Public Cloud Security Outshines Many Corporate Data Centres

Public Cloud Security Outshines Many Corporate Data Centres

A recent survey of IT executives revealed that the majority executives rate security higher in public cloud than in their own data centers. Security has always been considered a risk factor associated with using public cloud services. It is often cited as the number-one showstopper when it comes to moving sensitive data to the cloud. However, there’s a growing sense that things may be more secure in the public cloud, especially since cloud providers pay a lot of attention to it, and make it their business to keep up with the latest security technology.

The survey was conducted by SADA Systems, who specialize in cloud migrations, so it’s to be expected they would want to demonstrate that cloud security fears are waning. But this is a trend that truly appears to be evolving in recent years, with an awareness that data security is becoming too complex a topic. With external and internal security threats becoming so relentless, end-to-end security is just too much for a corporate IT department to attempt to handle it on its own.

The survey’s key takeaway was that IT managers are more confident in the security and reliability of public cloud than they used to be, and as a result they are running more data and applications on public cloud infrastructure. The survey found that 51 percent said data security is better in the cloud than in their own data centers, and 58 percent said public cloud was the most secure, flexible and cost-effective solution for their organizations. In addition, 13 percent said they “trusted public cloud providers more than their internal teams” to handle data and applications.

Still, a majority, 51 percent, still said concerns about data security prevented them from adopting public cloud sooner. At least 54 percent said a major data breach or downtime issues experienced by public cloud providers might preclude them from using more public cloud infrastructure. The prevailing view is that if there is going to be a security breach, it’s better to have your own than to suffer someone else’s.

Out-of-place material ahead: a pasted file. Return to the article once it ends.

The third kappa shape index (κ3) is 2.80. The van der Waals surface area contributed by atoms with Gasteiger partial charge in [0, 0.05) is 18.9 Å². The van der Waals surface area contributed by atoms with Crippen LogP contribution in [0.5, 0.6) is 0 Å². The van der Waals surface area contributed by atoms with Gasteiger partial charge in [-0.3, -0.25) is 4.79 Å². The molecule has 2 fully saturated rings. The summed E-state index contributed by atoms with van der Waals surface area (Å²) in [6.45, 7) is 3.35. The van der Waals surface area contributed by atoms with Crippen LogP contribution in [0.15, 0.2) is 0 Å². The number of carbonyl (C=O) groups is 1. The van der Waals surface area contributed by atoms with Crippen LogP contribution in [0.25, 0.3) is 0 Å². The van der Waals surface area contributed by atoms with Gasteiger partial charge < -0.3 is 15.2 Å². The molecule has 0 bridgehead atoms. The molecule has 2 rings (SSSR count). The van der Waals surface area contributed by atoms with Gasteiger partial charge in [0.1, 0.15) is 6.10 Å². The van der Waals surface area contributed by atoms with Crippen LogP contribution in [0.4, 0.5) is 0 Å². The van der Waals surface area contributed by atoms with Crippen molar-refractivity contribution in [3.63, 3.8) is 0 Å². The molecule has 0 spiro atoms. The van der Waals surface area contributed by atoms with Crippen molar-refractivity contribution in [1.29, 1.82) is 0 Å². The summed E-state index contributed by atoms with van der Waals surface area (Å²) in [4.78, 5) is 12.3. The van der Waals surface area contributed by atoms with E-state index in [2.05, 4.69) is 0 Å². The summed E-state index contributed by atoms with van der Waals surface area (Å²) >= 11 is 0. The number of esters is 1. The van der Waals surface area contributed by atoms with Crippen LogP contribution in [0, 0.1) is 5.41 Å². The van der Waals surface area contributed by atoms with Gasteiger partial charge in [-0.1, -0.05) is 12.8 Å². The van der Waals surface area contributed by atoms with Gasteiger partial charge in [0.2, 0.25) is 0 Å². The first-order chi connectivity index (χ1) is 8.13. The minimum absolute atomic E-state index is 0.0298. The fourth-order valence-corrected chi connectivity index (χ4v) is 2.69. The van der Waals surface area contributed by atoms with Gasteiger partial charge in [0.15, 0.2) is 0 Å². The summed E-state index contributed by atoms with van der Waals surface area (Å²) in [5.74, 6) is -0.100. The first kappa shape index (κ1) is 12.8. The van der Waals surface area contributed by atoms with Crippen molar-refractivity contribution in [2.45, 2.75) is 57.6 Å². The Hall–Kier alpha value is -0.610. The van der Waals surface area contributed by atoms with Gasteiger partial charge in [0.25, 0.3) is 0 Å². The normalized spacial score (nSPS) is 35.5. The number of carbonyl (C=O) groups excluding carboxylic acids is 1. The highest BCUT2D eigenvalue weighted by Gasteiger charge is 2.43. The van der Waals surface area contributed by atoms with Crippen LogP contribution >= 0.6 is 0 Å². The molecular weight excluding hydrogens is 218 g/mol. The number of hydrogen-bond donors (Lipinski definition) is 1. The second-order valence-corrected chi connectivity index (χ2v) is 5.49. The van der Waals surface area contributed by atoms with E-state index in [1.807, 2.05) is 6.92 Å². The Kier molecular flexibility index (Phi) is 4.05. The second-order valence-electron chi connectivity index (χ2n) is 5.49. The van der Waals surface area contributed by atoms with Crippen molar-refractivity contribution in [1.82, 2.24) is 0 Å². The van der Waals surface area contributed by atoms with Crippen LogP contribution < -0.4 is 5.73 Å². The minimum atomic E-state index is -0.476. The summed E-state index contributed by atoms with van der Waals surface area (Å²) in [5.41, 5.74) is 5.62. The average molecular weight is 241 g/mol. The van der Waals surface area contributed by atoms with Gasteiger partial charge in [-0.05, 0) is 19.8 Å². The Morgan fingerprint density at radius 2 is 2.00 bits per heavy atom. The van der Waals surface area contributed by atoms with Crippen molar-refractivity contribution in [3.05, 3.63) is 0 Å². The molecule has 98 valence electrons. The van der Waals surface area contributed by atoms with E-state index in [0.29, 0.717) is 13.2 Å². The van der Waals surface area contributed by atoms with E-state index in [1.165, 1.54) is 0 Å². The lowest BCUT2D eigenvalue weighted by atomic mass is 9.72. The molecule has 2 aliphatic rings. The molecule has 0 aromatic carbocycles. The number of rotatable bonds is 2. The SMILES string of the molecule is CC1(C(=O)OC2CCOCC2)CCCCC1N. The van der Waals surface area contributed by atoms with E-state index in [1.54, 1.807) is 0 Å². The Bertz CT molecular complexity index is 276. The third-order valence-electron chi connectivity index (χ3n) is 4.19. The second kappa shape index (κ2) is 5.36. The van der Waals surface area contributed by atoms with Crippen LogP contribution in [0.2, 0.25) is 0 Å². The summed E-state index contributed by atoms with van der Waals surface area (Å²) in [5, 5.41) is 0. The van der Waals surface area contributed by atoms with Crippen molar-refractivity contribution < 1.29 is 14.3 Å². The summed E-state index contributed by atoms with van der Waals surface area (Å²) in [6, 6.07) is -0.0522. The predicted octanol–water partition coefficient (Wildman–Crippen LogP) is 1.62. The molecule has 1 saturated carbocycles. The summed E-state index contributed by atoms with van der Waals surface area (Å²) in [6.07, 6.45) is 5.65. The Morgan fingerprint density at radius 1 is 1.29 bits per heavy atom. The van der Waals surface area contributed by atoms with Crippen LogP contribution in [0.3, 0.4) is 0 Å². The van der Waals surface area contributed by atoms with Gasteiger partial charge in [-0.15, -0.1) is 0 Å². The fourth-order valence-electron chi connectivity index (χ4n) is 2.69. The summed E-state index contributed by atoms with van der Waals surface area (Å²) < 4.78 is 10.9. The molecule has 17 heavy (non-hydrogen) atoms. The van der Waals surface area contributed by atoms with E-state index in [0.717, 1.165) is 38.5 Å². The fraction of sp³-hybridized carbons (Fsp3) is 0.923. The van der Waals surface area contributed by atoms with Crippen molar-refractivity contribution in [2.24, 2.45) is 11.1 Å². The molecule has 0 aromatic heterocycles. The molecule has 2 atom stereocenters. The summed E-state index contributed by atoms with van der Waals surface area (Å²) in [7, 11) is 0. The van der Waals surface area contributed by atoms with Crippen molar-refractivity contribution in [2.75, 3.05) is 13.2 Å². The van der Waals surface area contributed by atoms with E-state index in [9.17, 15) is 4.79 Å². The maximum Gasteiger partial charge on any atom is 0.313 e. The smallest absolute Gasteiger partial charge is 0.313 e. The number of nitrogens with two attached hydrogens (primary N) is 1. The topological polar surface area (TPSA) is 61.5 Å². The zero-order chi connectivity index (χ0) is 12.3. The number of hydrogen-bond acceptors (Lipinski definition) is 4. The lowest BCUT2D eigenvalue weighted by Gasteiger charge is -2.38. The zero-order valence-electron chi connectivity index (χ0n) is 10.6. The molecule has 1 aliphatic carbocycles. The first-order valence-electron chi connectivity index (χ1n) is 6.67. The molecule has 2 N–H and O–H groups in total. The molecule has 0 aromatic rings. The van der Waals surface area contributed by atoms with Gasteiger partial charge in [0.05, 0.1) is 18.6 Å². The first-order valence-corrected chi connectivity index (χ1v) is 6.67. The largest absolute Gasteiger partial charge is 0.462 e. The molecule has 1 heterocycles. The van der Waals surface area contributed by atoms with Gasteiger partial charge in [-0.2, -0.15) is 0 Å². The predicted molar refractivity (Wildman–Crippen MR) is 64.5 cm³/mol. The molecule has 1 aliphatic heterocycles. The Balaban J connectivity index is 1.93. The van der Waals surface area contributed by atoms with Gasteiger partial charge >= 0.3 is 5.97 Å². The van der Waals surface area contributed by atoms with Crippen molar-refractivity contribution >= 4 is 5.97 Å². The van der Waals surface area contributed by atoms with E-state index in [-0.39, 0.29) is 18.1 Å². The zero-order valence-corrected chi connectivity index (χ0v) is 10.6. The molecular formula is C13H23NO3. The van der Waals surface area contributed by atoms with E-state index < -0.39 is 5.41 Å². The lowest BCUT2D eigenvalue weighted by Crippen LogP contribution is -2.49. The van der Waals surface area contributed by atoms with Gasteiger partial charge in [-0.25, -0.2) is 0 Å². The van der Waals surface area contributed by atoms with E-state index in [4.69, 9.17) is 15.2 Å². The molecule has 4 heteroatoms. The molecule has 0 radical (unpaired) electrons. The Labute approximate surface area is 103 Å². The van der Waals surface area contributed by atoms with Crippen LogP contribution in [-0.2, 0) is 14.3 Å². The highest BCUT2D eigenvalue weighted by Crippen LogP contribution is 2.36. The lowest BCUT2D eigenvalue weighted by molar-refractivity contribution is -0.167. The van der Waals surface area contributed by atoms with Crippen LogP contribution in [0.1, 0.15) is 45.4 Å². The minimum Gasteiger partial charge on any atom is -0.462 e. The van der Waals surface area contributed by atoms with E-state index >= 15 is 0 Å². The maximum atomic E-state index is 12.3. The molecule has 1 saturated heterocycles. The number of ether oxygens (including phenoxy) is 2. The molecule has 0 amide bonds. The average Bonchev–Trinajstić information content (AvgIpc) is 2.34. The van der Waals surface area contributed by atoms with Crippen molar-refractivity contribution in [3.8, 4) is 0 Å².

Thus, as comfort levels keep growing when it comes to cloud, security still needs to be the front and center concern when you are relying on someone else to manage your data and run your applications. The key is that while cloud providers may have all the bells and whistles for  security solutions, along with the right training and certifications, the cloud customer still needs to take accountability over security. The customer needs to understand their vendors’ security protocols, and embed security strongly into service level agreements. Cloud customers need to do their due diligence and get to know what and how vendors are providing security.

Other issues affecting public cloud adoption focus on control, or the loss thereof. At least 40 percent of IT executives said they were hesitant to move to public cloud services due to concerns about stability and public cloud’s long-term viability. If a cloud service provider began to hit a financial slump, 34 percent would back away from that vendor. Another one-third were concerned with costs escalating beyond their control.

The survey also finds that 84 percent of respondents are using public cloud infrastructure today, led by Google Cloud Platform, Microsoft Azure and Amazon Web Services. Migrations to public cloud typically take three to six months to accomplish according to 45% of the survey respondents, and 23 percent said it took less than three months.

So companies need to think critically about whether they can get better security in a public cloud environment than they can by hosting their own data. An excellent article in InfoWorld written by David Linthicum encourages IT groups to consider that hackers target systems that are easier to breach, and that is proving to be  enterprise data centres. There are numerous examples of breaches due to vulnerable or out-of-date systems that are just not as securable due to the aging infrastructure. As concluded in this article: “The bottom line is that any system, whether cloud or on-premises, is only as secure as the amount of planning and technology that goes into the data and applications. Cloud providers have done a better job, both because they have to and because their newer technology makes out easier for them to do so. IT should be taking advantage of that cloud security focus, not ignoring it.”

For assistance with your cloud strategies, or an assessment of your existing data security profile, contact PRIVATECH.